Some of the industry’s top chefs, entrepreneurs and corporate leaders outlined their thoughts on what to expect from Dubai’s ever-evolving culinary industry
To mark the end of the ninth edition of Dubai Food Festival (DFF), some of the city’s leading industry figures – from entrepreneurs and proprietors to award-winning chefs and senior level hospitality executives – weighed in on trends they think will dominate Dubai’s gastronomic scene during the next 12 months and beyond.
A few key themes were repeated – more sustainability and reduced food waste – as well as some bold predictions for Dubai’s homegrown brands making more of a splash on the world stage; and a tilt towards more curated experiences.
Akmal Anuar, Chef-Proprietor, White Rice
“The pandemic has brought a ‘new normal’ to Dubai’s food and beverage scene. More home-grown brands have sprung up and the bar is being raised to provide the most amazing guest experience possible. With consumers being more informed, they are drawn toward only the best places and with a large number of restaurants opening, finding the right niche is the only answer to this survival of the fittest. At the same time, responsibility toward the planet, sustainability and being low waste is important. All my restaurants now use compostable takeaway ware and we believe in using every part of our fresh produce to achieve as little waste as possible. Small steps count but this eventually adds up. I would like to see Dubai restaurants raise the bar even higher in gastronomy where chefs are also owners driven by their philosophy and adding variety and diversity to restaurants in this city.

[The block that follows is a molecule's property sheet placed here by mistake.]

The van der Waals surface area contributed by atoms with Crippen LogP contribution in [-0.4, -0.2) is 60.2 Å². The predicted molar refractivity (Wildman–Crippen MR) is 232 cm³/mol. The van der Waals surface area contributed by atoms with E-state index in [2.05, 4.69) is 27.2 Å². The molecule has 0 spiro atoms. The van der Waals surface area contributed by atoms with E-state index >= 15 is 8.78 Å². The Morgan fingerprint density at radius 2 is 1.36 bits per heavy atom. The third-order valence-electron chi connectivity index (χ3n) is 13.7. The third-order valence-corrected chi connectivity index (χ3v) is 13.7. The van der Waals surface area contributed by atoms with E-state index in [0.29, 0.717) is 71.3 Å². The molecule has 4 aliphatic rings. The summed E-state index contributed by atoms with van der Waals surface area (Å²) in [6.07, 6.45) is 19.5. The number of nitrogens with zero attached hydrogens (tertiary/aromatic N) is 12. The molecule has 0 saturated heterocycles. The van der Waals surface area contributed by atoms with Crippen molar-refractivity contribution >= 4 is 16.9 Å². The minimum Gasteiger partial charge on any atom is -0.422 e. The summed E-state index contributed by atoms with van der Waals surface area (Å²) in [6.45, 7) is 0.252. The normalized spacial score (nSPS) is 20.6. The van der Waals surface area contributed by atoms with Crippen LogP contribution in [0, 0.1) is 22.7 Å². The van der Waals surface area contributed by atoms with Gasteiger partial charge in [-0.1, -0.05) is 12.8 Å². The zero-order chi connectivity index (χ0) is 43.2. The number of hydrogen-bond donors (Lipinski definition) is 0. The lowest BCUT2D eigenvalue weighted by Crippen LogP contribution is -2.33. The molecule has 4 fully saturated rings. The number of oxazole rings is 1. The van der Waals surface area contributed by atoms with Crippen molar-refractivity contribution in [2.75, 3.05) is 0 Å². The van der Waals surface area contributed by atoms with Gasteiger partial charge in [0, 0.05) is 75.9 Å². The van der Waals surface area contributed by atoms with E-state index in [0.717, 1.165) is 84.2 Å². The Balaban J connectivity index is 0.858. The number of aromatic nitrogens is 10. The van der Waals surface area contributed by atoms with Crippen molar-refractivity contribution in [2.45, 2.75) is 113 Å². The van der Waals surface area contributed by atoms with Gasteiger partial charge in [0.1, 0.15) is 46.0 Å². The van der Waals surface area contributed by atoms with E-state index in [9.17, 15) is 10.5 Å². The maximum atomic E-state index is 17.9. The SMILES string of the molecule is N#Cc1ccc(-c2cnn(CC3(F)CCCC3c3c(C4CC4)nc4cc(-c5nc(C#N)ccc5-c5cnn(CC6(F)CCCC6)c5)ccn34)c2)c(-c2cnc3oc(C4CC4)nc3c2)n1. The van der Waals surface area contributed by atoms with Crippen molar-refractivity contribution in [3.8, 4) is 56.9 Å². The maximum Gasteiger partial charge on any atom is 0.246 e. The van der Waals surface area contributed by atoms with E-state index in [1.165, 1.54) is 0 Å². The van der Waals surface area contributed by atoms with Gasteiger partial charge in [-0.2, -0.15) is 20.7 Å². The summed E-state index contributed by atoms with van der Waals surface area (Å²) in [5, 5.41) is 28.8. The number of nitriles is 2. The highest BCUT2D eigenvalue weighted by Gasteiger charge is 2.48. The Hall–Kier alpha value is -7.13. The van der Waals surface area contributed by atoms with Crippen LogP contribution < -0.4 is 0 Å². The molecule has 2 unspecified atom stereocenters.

Heinz Beck, Chef-Proprietor, Social by Heinz Beck
“The gastronomy world has changed a lot during the past years and our needs are transforming with it. Nowadays, in addition to the management of the restaurant in all its aspects; we, as chefs, must focus on training new generations of professionals and raising awareness about new topics, such as sustainability and health in the kitchen. I strongly believe that food is a vehicle of prevention; if we eat responsibly, with the right attention, it becomes a decisive factor in the quality of life and in many other aspects of it.”